Follow the Drop – Groundwater
As a drop of water, you can seep into the soil and become groundwater almost anywhere along the path that you travel throughout the Bow River Watershed. The top of the layer of ground that is saturated by groundwater is called the water table.
Near rivers, there are often large amounts of water underground that have travelled through gravel called the alluvial aquiferDefinition: alluvial aquiferAlluvial is defined as ‘relating to alluvium.’ Alluvium is materials deposited by running water (e.g sand, gravel, clay). Aquifer is a geological formation or structure that stores and/or transmits water, such as to wells and springs.. This type of water moves very easily between the surface (river) and the ground (aquifer).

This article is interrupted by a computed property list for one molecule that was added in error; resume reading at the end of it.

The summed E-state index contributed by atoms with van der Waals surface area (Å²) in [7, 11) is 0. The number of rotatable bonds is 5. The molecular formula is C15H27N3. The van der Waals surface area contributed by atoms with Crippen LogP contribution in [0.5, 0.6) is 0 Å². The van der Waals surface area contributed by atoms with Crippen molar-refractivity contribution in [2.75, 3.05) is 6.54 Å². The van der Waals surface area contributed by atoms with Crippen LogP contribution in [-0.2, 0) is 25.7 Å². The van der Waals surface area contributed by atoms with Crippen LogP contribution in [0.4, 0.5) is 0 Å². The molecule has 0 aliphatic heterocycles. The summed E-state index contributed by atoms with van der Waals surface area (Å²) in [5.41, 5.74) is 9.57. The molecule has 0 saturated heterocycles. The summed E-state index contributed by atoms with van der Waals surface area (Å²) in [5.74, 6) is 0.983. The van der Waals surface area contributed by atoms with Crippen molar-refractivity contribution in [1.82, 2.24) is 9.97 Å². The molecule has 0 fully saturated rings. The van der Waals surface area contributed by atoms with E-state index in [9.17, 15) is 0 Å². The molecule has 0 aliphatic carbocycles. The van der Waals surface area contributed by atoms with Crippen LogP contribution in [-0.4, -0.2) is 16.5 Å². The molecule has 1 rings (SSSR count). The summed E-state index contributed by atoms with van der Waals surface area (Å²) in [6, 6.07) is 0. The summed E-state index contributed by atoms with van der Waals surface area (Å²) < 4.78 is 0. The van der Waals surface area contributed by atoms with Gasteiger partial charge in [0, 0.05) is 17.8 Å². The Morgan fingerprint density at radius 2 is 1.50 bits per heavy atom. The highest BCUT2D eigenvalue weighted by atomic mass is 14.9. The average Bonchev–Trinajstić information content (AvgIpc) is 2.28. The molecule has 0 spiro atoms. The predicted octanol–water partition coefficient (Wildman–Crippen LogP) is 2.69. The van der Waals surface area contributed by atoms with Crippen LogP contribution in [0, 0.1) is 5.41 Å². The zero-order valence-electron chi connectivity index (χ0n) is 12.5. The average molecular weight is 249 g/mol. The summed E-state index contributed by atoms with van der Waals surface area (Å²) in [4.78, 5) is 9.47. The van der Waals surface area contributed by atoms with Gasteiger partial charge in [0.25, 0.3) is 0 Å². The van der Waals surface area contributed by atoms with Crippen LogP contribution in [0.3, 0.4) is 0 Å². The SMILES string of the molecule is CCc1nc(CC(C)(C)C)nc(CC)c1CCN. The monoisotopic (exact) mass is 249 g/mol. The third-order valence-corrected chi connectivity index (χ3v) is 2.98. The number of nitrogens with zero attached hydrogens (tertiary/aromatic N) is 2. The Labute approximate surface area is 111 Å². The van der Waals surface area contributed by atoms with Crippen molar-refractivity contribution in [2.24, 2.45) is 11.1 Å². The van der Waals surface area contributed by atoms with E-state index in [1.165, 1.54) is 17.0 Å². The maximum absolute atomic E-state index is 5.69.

As groundwater, you may notice that rocks and soil can dissolve slightly, leaving substancesDefinition: substancesA material with particular properties. like magnesium and calciumFun FactMagnesium and calcium compounds cause hard water which leads to scaling on boilers and hot water tanks. The headwaters of the Bow River are high in calcium from the limestone rocks that form the Rocky Mountains. in the water around you. Luckily, bacteria, nutrients, sediment and many other types of contaminants are removed as water travels underground, and well water is often safer to drink than surface water.
Although you have seeped into the ground, you can’t stay here forever and you now have to make your next move! You can join the upper end of the Bow River, travel underground until you meet a rural household where you’ll be drawn up by their water well, or you can be drawn up by the roots of a tree or plant.